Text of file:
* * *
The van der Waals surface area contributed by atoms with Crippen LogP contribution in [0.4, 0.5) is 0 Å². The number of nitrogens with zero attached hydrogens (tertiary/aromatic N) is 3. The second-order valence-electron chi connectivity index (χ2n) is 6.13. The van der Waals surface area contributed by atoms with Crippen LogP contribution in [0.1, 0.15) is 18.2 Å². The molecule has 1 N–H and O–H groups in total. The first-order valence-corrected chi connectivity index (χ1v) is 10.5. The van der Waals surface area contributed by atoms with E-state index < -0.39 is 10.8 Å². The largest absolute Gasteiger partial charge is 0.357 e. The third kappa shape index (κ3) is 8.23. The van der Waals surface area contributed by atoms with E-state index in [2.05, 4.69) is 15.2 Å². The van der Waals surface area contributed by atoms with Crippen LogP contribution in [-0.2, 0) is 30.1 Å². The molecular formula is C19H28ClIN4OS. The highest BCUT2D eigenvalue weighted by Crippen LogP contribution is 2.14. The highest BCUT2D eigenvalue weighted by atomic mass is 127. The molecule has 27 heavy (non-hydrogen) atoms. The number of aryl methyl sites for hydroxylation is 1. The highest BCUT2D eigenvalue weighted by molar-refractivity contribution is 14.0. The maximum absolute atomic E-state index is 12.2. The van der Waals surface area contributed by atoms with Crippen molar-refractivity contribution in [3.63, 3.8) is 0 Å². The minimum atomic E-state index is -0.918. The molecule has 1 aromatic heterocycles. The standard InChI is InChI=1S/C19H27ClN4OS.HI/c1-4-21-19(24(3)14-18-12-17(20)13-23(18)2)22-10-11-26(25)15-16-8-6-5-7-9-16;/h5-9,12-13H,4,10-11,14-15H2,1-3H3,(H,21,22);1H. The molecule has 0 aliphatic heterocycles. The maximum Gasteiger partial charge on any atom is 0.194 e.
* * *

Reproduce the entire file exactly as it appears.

The van der Waals surface area contributed by atoms with Crippen LogP contribution in [0.4, 0.5) is 0 Å². The number of nitrogens with zero attached hydrogens (tertiary/aromatic N) is 3. The second-order valence-electron chi connectivity index (χ2n) is 6.13. The van der Waals surface area contributed by atoms with Crippen LogP contribution in [0.1, 0.15) is 18.2 Å². The molecule has 1 N–H and O–H groups in total. The first-order valence-corrected chi connectivity index (χ1v) is 10.5. The van der Waals surface area contributed by atoms with E-state index < -0.39 is 10.8 Å². The largest absolute Gasteiger partial charge is 0.357 e. The third kappa shape index (κ3) is 8.23. The van der Waals surface area contributed by atoms with E-state index in [2.05, 4.69) is 15.2 Å². The van der Waals surface area contributed by atoms with Crippen LogP contribution in [-0.2, 0) is 30.1 Å². The molecular formula is C19H28ClIN4OS. The highest BCUT2D eigenvalue weighted by Crippen LogP contribution is 2.14. The highest BCUT2D eigenvalue weighted by atomic mass is 127. The molecule has 27 heavy (non-hydrogen) atoms. The number of aryl methyl sites for hydroxylation is 1. The highest BCUT2D eigenvalue weighted by molar-refractivity contribution is 14.0. The maximum absolute atomic E-state index is 12.2. The van der Waals surface area contributed by atoms with Crippen molar-refractivity contribution in [3.63, 3.8) is 0 Å². The minimum atomic E-state index is -0.918. The molecule has 1 aromatic heterocycles. The standard InChI is InChI=1S/C19H27ClN4OS.HI/c1-4-21-19(24(3)14-18-12-17(20)13-23(18)2)22-10-11-26(25)15-16-8-6-5-7-9-16;/h5-9,12-13H,4,10-11,14-15H2,1-3H3,(H,21,22);1H. The molecule has 0 aliphatic heterocycles. The maximum Gasteiger partial charge on any atom is 0.194 e.